Reports have been circulating since late last year that Lair developer Factor 5 was in trouble after the abrupt implosion of Brash Entertainment. Today, the extent of the San Rafael, California-based studio's economic troubles was revealed. CEO Achim Moller confirmed on the company's German Web site that Factor 5's US arm has officially closed.
"We are sorry to announce the closure of the San Rafael-based Factor 5, Inc. studio, but the obstacles created by the sudden bankruptcy of Brash Entertainment for the continuation of operations have turned out too great to overcome in the current economic climate," wrote Moller in succinct statement.
President and cofounder Julian Eggebrecht established the Californian studio of the German developer after the release of Star Wars: Rebel Assault II for the original PlayStation in 1997. The shop was behind the popular Rogue Squadron series for the Nintendo 64 and GameCube consoles, and was considered a second-party Nintendo studio until 2004. In 2005, it began developing exclusively for the PlayStation 3, but it went multiplatform last year as part of its deal with the late Brash.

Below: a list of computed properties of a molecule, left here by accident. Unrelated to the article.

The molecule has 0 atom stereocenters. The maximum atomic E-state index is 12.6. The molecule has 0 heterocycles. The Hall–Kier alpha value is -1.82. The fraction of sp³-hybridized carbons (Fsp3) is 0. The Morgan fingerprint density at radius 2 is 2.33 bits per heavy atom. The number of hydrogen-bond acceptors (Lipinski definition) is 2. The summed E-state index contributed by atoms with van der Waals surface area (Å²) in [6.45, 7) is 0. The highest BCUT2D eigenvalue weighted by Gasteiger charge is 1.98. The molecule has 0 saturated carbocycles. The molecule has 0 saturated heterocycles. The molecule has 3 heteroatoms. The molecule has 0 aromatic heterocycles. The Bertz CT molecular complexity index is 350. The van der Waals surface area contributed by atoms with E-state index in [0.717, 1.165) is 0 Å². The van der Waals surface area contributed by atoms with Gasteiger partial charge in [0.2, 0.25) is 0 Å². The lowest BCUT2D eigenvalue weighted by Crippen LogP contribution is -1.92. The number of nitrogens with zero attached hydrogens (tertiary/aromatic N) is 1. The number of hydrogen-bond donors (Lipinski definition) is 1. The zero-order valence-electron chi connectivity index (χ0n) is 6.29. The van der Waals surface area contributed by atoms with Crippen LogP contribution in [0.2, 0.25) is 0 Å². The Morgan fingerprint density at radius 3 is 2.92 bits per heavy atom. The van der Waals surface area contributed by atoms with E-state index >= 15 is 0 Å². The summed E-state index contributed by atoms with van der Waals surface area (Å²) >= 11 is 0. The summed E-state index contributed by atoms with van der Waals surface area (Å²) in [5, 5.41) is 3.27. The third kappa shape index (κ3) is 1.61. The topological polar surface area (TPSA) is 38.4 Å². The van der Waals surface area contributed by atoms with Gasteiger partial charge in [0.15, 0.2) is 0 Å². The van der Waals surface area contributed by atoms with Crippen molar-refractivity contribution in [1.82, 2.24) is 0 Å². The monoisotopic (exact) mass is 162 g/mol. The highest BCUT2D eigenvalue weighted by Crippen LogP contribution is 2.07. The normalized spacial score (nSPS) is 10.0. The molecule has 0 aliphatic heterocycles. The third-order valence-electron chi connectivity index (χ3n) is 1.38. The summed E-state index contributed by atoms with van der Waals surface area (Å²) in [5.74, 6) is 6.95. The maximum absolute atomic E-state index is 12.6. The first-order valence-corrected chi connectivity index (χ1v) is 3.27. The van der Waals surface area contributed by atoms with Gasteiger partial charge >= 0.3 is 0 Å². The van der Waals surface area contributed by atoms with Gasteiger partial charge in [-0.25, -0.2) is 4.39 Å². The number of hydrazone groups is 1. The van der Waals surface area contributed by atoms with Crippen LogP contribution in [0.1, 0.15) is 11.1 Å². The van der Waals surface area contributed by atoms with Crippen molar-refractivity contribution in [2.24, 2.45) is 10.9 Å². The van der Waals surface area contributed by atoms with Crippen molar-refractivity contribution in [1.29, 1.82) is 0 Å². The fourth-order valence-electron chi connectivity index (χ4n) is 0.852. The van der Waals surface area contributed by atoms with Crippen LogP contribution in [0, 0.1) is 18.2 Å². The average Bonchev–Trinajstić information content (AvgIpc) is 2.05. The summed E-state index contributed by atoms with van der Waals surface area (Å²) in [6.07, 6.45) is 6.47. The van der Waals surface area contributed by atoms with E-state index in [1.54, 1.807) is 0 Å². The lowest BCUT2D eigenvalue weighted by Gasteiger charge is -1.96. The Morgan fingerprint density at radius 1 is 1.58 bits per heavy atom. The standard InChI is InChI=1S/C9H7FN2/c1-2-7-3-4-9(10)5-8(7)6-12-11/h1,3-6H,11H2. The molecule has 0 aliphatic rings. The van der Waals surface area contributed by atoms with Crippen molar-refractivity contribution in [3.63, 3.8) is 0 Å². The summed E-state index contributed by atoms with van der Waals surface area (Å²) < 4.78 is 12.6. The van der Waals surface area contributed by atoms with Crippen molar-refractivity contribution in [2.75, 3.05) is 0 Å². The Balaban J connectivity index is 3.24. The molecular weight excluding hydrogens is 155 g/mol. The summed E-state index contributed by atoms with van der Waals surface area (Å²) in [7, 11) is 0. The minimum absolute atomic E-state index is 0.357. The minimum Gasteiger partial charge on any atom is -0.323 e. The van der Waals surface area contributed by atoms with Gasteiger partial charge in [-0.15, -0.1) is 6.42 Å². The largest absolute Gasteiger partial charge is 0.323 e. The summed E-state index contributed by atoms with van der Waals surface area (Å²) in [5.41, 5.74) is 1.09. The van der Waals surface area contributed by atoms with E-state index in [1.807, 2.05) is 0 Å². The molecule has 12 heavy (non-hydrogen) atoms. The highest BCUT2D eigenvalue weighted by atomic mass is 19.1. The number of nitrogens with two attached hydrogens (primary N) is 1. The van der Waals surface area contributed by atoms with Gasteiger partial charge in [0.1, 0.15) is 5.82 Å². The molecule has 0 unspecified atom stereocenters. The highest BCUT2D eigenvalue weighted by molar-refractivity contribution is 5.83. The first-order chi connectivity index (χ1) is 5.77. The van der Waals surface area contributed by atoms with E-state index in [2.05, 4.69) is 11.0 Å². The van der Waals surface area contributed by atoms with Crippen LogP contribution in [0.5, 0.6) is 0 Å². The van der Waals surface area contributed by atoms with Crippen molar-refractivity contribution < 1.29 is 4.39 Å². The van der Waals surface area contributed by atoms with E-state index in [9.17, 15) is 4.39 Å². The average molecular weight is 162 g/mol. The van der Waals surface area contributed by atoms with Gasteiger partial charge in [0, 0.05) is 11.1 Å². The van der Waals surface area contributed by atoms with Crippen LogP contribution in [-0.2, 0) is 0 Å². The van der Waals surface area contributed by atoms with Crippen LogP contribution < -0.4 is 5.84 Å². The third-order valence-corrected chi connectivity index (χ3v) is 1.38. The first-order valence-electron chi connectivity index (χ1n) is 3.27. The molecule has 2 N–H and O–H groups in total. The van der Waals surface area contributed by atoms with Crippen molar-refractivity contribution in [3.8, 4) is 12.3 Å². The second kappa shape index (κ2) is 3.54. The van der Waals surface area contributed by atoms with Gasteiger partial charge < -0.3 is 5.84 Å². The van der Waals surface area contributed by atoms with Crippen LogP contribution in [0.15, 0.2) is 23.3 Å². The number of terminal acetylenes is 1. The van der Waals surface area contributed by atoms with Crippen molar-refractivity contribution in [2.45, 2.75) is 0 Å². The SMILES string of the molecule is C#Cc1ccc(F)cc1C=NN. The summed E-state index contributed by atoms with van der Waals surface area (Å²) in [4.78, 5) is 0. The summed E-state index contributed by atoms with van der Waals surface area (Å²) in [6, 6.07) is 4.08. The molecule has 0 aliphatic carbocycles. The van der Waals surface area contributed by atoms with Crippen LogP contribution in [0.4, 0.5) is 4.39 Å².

Despite its San Rafael-based arm's closure, Moller noted that the company's German branch remains in operation and will announce new projects in the coming months.
"Factor 5 GmbH, which has been creating games since 1988 with its headquarters in Cologne, Germany, is entirely unrelated to Factor 5, Inc. and the circumstances surrounding Factor 5 Inc.'s recent challenges," Moller continued. "Although we are saddened by Factor 5 Inc.'s situation, our corporation will remain unaffected by these developments and has partnered with both old and new friends in the industry who will reveal our upcoming projects over the next months."
In December, a former Factor 5 animator detailed the gravity of the company's precarious financial position on his personal blog. The developer said that after returning from an extended leave of absence, he found that employees had not been paid for weeks, thanks to publishing partner Brash Entertainment's bankruptcy. Later that month, reports surfaced that roughly half of the studio's staff had been laid off.